ST. PETERSBURG — From her office on the 15th floor of the Bank of America building in downtown St. Petersburg, Women's Tennis Association chairwoman and CEO Stacey Allaster has one of the best views in town. To the east is a sparkling Tampa Bay. To the west are the trees and houses that dot the landscape leading to the Gulf of Mexico.
From this perch, Allaster runs an organization that oversees 52 tournaments in 32 countries. She took over for Larry Scott in July 2009 after more than three years as the WTA's president.
Since then she has been busy increasing prize money, retaining sponsors in a weak economy, expanding women's tennis and increasing digital marketing. As the tennis world prepares for its last Grand Slam of the year, the U.S. Open, Allaster likes what she sees so far.
"I keep saying to everyone, the world economy has shrunk, but women's tennis is going full bore," Allaster said. "We're not immune to the economic challenges, but we have weathered the storm incredibly well."
A tennis 'lifer'
Allaster, 47, was 12 years old when she discovered tennis. She started playing in central Ontario and got hooked. Her first job was cleaning clay courts, and she has worked in tennis ever since.
After earning a bachelor's degree in economics and physical education from the University of Western Ontario, Allaster held jobs with the Ontario Provincial Association and Tennis Canada.
In her 15 years with Tennis Canada, she rose through the ranks to become the director. In January 2006, Allaster took over as president of the WTA and moved to St. Petersburg with her husband, John Milkovich, and children Jack and Alexandra.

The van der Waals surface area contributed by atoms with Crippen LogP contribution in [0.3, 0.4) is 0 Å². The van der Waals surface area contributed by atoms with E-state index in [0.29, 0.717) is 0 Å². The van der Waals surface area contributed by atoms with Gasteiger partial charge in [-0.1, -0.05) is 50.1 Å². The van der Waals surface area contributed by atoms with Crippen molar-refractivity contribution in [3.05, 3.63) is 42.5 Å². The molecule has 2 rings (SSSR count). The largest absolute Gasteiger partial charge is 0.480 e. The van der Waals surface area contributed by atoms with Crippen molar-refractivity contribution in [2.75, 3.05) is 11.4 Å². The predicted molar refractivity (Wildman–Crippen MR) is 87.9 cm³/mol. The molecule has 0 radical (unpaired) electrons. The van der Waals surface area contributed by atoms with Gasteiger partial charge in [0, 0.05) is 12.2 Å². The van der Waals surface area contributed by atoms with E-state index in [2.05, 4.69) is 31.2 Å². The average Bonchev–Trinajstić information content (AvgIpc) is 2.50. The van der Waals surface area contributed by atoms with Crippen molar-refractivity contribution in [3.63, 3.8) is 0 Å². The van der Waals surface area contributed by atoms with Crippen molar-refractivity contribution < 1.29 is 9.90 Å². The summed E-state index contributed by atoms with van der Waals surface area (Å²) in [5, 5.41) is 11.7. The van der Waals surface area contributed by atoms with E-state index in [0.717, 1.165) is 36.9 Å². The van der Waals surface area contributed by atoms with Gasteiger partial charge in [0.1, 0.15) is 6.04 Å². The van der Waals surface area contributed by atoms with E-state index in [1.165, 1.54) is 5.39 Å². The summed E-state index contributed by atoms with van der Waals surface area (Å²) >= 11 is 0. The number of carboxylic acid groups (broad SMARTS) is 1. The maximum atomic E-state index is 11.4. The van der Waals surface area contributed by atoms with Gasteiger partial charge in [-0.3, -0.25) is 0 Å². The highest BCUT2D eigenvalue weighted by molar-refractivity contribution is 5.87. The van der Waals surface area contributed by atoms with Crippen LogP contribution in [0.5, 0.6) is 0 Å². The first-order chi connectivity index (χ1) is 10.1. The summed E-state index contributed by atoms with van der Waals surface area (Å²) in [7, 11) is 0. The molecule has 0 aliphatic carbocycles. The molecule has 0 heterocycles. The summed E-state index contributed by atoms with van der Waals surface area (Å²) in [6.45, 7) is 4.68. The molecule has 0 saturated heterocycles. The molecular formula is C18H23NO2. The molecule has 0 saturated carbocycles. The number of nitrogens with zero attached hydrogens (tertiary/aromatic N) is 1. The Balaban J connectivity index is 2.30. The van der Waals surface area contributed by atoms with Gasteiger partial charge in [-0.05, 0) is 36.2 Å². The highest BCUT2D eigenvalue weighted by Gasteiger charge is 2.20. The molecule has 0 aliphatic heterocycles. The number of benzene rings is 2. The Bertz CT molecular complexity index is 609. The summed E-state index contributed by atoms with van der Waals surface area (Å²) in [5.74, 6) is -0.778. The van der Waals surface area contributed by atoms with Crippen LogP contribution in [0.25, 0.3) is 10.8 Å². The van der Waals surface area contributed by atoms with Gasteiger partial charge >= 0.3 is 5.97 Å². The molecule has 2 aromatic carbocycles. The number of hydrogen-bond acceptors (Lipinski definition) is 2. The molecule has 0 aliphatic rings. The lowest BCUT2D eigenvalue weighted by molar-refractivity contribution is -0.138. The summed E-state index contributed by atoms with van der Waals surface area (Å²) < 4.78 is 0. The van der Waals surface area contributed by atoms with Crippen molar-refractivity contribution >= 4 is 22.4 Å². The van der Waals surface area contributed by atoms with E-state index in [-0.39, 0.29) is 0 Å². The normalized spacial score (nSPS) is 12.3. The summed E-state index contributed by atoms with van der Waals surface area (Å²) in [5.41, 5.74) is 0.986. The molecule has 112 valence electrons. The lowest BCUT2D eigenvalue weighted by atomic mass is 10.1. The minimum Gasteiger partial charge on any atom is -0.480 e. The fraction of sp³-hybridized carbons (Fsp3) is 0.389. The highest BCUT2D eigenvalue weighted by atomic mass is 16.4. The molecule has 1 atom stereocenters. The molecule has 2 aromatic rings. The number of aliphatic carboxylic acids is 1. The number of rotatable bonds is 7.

When Scott left to become commissioner of the Pac-10, Allaster took over as CEO.
"I've been a lifer in tennis," said Allaster, who retains her Canadian accent. "It's quite a political sport. I think any outsider coming in would have a tough time understanding the political landscape of professional tennis. You have the WTA governing women's tennis. You have the ATP governing men's tennis. You have the International Tennis Federation, the Olympics and international team competition. Then you have the four Grand Slams (Australian, French, Wimbledon and U.S. Open). Then you have agents. I have a really good understanding of everyone's interest and what we're trying to achieve."
What the WTA is trying to achieve more than anything is a global presence. Allaster points out there are players from 35 nations represented in the WTA's top 100. There are players from eight countries in the top 10.
To reach those countries, Allaster is beefing up digital media and trying to make matches more available through the website (WTAtour.com). And she is trying to introduce the game to more parts of the world.
"The No. 1 priority for us is the development of the sport in China," Allaster said. "We opened an office in Beijing in May of 2008. We've put one of our top four events in Beijing. (NBA commissioner) David Stern has been the leader in this. He was in China 23 years ago. Now the NBA is huge. We're just planting seeds. If we can get 8-10 percent of 1.3 billion people as our fan base, then obviously that will be significant. It won't happen overnight."